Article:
ghostwriting work and hired me to run their self-publishing division. Which leads to my next point…
Key #3. Be willing to do something new.
The problem with your manuscript might be that you need to reorganize the outline or story arc.
Or you’re not writing to your strength
and you need to try writing into a different genre.
Maybe you even need to start over on your manuscript.
As I was transitioning into my new position, I realized we would need copyeditors for the manuscripts that came in. So I convinced the publishing company to let my side company, Illumify Literary Services, be the contractor for all the copyediting.
At that point, Illumify Literary Services was an idea. It didn’t even exist.
And mind you, I’m the world’s worst copyeditor. The only copyediting job I ever did, I was fired halfway through. But I did have a friend with some traditional copyediting experience, so I ran with it.
Eventually, my boss, who formerly worked as a copyeditor for a HarperCollins imprint, asked if he could do some contract copyediting for us.
He’s now Illumify’s Editorial Director—but I’m getting ahead of myself.
My side hustle started going so well, I decided to dip my toes into publishing books. Granted, I didn’t know much about the production end, but I was in the mood to try something new.
I called my former business partner. I think he felt a little guilty about abandoning me, and I wanted to take full advantage of his guilt.
“Let’s meet in Ft. Lauderdale for a publishing retreat,” I told him. “Then you can show me what you do.”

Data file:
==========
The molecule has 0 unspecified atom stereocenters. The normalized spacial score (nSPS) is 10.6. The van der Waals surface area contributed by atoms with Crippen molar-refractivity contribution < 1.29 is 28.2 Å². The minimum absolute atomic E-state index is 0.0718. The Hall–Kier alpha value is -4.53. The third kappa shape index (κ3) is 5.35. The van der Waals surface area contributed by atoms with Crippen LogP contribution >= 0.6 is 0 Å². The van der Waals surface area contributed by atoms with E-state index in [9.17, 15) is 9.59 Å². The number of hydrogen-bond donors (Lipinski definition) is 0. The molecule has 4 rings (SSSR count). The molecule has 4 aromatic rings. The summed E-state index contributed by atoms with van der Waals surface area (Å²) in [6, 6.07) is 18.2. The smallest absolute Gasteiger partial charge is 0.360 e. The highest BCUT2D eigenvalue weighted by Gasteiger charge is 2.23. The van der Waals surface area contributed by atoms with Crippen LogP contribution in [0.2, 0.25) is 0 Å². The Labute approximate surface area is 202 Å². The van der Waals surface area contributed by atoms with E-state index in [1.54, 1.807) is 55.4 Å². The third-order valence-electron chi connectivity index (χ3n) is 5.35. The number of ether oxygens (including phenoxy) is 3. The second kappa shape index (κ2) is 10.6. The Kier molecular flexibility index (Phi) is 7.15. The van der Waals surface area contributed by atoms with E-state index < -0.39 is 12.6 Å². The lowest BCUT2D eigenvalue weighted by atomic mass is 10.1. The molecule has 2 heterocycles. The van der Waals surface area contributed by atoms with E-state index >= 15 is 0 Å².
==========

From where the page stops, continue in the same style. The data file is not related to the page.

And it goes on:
He agreed, and he taught me the tricks of the trade. To this day, we share the same book cover designer.
But transitioning from pastor to business owner wasn’t easy. That’s why you need to…
Key #4. Surround yourself with people who know more than you.
Years ago, I decided I didn’t need to be the smartest person in the room. I preferred to surround myself with people smarter than me.
If I didn't do this, I knew I wouldn't grow.
The first year after switching my business from a copyediting company to a publishing company, I paid $10,000 to consultants who shared their knowledge and expertise with me.
Never underestimate the power of an effective consultant.
There’s no shame to hire a book coach who will help you hone your craft.
You always, always, always need an experienced copyeditor to refine your
And there’s no shame in hiring a publisher to guide you through the publishing process so you can release a transcendent book.
Our team of professionals, together, have sold millions and millions of books.
Illumify was conceived in the midst of disappointment, and while I don’t want to return to the early years, I’m so grateful that the process brought us to this moment.
Don’t let your
disappointments as a writer stop you or define you. Even if you haven’t looked at your manuscript for a year or two, it’s never too late.
Click here to set up a strategy session with me—and move from disappointment to the exhilaration of releasing your transcendent book.
Let’s bring your book to life!